Skip to main content

Cuba: Cooking Around the World


I am using a 'pass' on this Cooking Around the World adventure. I hosted a Cuban birthday party for a friend a couple of years ago. Then, it was all centered around the cocktail - so I only have photos of my mojitos - versus the food. But I will share the recipe of what I cooked for food.
 

Time warp with me back a few years. I am not ashamed to admit that I planned an entire dinner party around a cocktail: the mojito. I wanted to serve mojitos, so I cooked a Cuban feast for Brian's birthday party in 2008.

The main dish was a Fricase de Pollo, dessert was a coconut milk flan, all else is hazy due to too many mojitos. But here's the recipe I used for the fricase...it was tasty, I do remember that.

Fricase de Pollo
2 cup sour orange juice or mix orange and grapefruit juices half and half
3 garlic cloves, peeled and minced
1 1/2 teaspoons salt
1/2 teaspoon fresh ground black pepper
4 pounds chicken pieces skinned
1/3 cup vegetable oil
2 large onions peeled, chopped
1 large green bell pepper chopped
1 cup tomato sauce
1 cup dry white wine
1/4 cup capers
1/2 cup stuffed green olives
1/2 cup raisins
1 pound potatoes peeled and cubed

Combine the sour orange juice, garlic, salt and pepper in a container suitable for marinating the chicken. Add the chicken pieces to the marinade, cover and refrigerate a minimum of 4 hours or overnight. Remove the chicken and blot in on paper towels. Reserve the marinade. Warm the oil in a large Dutch oven over medium heat and brown the chicken pieces. Do this in batches rather than overcrowd the pan. Then return all the chicken to the pan. Add onions and green pepper, sautéeing with the chicken until onions are translucent, about 3 minutes. Add reserved marinade, tomato sauce, wine, capers, olives, raisins, and potatoes. Reduce heat to low, cover pan and simmer for 30 minutes. Transfer chicken to a large serving dish and spoon the sauce over it.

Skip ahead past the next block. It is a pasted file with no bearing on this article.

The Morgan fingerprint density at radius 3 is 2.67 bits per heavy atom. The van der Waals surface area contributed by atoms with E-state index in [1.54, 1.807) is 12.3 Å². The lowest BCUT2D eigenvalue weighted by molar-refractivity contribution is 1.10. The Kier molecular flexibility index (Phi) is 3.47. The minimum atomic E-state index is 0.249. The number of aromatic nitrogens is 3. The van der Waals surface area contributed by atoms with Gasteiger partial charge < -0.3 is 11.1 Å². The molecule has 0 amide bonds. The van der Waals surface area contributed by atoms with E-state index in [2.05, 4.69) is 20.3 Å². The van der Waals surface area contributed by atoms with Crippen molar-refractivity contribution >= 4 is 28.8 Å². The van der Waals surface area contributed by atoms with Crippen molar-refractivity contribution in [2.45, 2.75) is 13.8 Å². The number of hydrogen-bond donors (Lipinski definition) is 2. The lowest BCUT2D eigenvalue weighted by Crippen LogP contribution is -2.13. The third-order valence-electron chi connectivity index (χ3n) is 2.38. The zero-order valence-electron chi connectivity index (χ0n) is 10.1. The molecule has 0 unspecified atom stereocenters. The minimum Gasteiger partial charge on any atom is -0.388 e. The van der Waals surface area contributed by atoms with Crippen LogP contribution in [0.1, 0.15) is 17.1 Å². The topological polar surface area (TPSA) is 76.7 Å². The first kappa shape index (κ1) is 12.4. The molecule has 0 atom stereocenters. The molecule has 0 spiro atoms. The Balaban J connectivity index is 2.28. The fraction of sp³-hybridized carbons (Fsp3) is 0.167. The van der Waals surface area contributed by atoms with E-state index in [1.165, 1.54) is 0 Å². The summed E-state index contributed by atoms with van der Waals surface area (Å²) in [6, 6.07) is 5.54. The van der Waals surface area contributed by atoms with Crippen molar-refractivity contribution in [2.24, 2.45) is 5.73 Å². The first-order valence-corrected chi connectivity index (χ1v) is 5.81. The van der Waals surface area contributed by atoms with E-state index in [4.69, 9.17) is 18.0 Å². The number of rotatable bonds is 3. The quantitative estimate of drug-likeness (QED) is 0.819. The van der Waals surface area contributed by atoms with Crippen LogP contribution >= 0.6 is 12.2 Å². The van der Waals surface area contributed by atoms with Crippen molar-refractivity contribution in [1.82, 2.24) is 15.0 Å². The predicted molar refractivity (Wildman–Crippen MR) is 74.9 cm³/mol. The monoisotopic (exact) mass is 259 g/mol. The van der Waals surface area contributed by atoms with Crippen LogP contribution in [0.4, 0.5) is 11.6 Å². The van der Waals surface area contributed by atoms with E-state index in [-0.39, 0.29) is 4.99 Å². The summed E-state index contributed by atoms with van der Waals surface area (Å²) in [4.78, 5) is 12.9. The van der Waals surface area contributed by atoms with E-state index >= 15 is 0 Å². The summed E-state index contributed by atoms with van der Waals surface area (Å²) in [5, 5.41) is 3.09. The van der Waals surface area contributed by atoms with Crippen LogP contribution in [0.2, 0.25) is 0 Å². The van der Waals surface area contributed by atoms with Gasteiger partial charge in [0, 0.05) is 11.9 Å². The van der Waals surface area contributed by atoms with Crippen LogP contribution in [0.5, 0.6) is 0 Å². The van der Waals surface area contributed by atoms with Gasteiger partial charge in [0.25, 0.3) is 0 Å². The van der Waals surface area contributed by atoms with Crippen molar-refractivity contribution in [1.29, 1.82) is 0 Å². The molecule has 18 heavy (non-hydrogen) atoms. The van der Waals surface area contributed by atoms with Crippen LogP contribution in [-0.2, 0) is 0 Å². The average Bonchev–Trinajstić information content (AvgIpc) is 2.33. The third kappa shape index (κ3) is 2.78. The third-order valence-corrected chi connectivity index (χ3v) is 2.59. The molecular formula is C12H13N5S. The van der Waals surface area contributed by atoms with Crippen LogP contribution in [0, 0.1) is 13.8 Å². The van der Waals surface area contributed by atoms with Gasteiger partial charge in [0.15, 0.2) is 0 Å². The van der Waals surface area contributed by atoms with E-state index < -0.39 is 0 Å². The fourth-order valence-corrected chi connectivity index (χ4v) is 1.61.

We're off to Cyprus for dinner tonight. And then we'll make a stop in the Czech Republic before bidding adieu to the 'C's and moving on to the D-countries.

Comments

Popular posts from this blog

Quick Pickled Red Onions and Radishes

If you've been reading my blog for even a short amount of time, you probably know how much I love to pickle things. I was just telling a friend you can pickle - with vinegar - or you can ferment - with salt - for similar delicious effect. The latter has digestive benefits and I love to do that, but when I need that pop of sour flavor quickly, I whip up quick pickles that are ready in as little as a day or two. I've Pickled Blueberries , Pickled Asparagus , Pickled Cranberries , Pickled Pumpkin , and even Pickled Chard Stems ! This I did last night for an upcoming recipe challenge that requires I include radishes. Ummmm...of course I'm pickling them! Ingredients  makes 1 quart jar radishes, trimmed and sliced organic red onions, peeled and thinly sliced (I used a mandolin slicer) 3/4 C vinegar (I used white distilled vinegar) 3/4 C water 3 T organic granulated sugar 1 T salt (I used some grey sea salt) 6 to 8 grinds of black pepper Proce

Hot Chocolate Agasajo-Style {Spice It Up!}

photo by D For my Spice It Up! kiddos this week, I was looking for an exotic drink to serve while we learned about saffron. I found a recipe from food historian Maricel Presilla that mimicked traditional Spanish hot chocolate from the 17th century where it was served at lavish receptions called agasajos . When I teach, I don't always get to shoot photos. Thankfully, D grabbed my camera and snapped a few. Ingredients serves 14-16 1 gallon organic whole milk 3 T dried rosebuds - or 2 t rosewater 2 t saffron threads, lightly crushed 3 T ground cinnamon 3 whole tepin chiles, crushed 2 vanilla beans, split lengthwise 1 C organic granulated sugar 1 lb. bittersweet chocolate Procedure In a large soup pot that can hold a gallon plus, combine milk, dried rosebuds (or rosewater, if you are using that), saffron threads, ground cinnamon, chiles, vanilla beans, and sugar and warm over medium heat till it steams. Whisk to dissolve sugar, then lower heat an

Jamaican Stew Peas #EattheWorld

  Here we are at November #EattheWorld event. What a year this has been! This challenge has been one that gave us some excuse for virtual travel as we've been sheltered-in-place with the coronavirus epidemic for most of 2020. So, we've been able to read about different parts of the world and create a dinner, or at least a dish, with that cuisine. This Eat the World project is spearheaded by Evelyne of  CulturEatz . Read more about  her challenge . This month, Evelyne had us heading to somewhere tropical: Jamaica. I have actually been to Jamaica, but it was almost thirty years ago...and it was just a jumping off point for the rest of our Caribbean exploration. I don't remember eating anything at all! Pandemonium Noshery: Pumpkin Rice   Culinary Adventures with Camilla: Jamaican Stew Peas  Amy’s Cooking Adventures: Jamaican Chicken & Pumpkin Soup   Palatable Pastime: Jamaican Jerk Chicken Burger   Sneha’s Recipe: Jamaican Saucy Jerk Chicken Wings With Homemade Jerk Seas